Xander and Cystinuria A case history by Mandy Atwell
On Good Friday we noticed 9yr old Xander was not urinating,
he kept cocking his leg but nothing was happening, we immediately contacted the emergency vet
who examined him and said he had an enlarged prostate, as we had a bitch in season, kept
separately from Xander we thought this could be the reason, he had a catheter inserted and
his bladder drained and we were told to think about castration. The next day he was still
no better so we took him back, they catheterised him again and operated to castrate him.
He didn't recover well and was on medication and was having his bladder drained twice
a day at our own vets and every other day was having a chem10 blood test to show his kidney function,
by the Wednesday this showed his kidneys were failing. He was admitted and put on a drip to flush his
kidneys and a catheter put in situ so his bladder could be drained regularly, he wasn't eating very
well and kept regurgitating what food he did eat. He had to go to the emergency vets that evening as
our vets don't have overnight facilities, he got worse during the night and we were phoned at 5.45am
to be told he was in heart failure and they were having to drain his urine through his side as a
catheter couldn't be inserted! We were advised euthanasia would be best for him.
We picked Xander up to say our goodbyes and take him to our own vets where he would be more comfortable, on arriving he had more blood tests which showed his kidney levels were improving, they managed to insert a catheter and drain his bladder and we decided to fight for him a little longer on the advice from our vet he was put on another drip. The next day he had X-rays which showed stones in his urethra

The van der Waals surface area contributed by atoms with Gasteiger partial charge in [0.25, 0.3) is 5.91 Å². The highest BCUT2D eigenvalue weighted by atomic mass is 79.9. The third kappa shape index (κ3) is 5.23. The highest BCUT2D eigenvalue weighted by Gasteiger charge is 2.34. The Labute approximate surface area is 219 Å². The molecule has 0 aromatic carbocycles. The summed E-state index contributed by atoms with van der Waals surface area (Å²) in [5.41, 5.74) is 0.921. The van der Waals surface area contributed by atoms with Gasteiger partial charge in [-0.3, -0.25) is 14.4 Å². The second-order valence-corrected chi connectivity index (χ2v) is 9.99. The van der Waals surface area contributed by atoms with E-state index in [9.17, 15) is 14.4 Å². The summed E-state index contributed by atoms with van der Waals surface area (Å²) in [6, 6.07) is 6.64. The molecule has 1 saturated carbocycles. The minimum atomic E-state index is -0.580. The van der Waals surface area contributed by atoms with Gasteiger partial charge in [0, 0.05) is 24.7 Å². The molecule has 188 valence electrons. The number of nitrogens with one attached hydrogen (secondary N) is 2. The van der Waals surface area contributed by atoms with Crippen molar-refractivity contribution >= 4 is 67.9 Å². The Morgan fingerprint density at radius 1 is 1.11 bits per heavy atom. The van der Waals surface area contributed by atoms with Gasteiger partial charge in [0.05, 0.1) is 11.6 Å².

which were the cause all along of him not being able to urinate! Our vets operated to remove the stones and flush out his bladder, where he went from strength to strength with his recovery, the stones were sent for analysis and Xander was diagnosed with Cystinuria which is stones in the bladder, caused by a high cystine level when cystine is not fully reabsorbed into the body so the excess filters
into the urine in high levels these stones then build up and cause inflammation and irritation or worst of all a blockage as in Xander's case. This condition is apparently only in entire males, research is being done to try to find the mutant gene that predisposes to the condition. We have sent a blood test from Xander to the laboratory in Switzerland to help with this research.
We didn't have any indication of Xander having this condition before he stopped urinating, he was a fit healthy dog, he had had a couple of times with blood in his urine when he was younger, which was treated with antibiotics and cleared up, and regurgitation of his water if he drank it too quickly.
He is now 10 1/2 years old and doing brilliantly keeping up with the other dogs and being terrorised by Darla the youngster!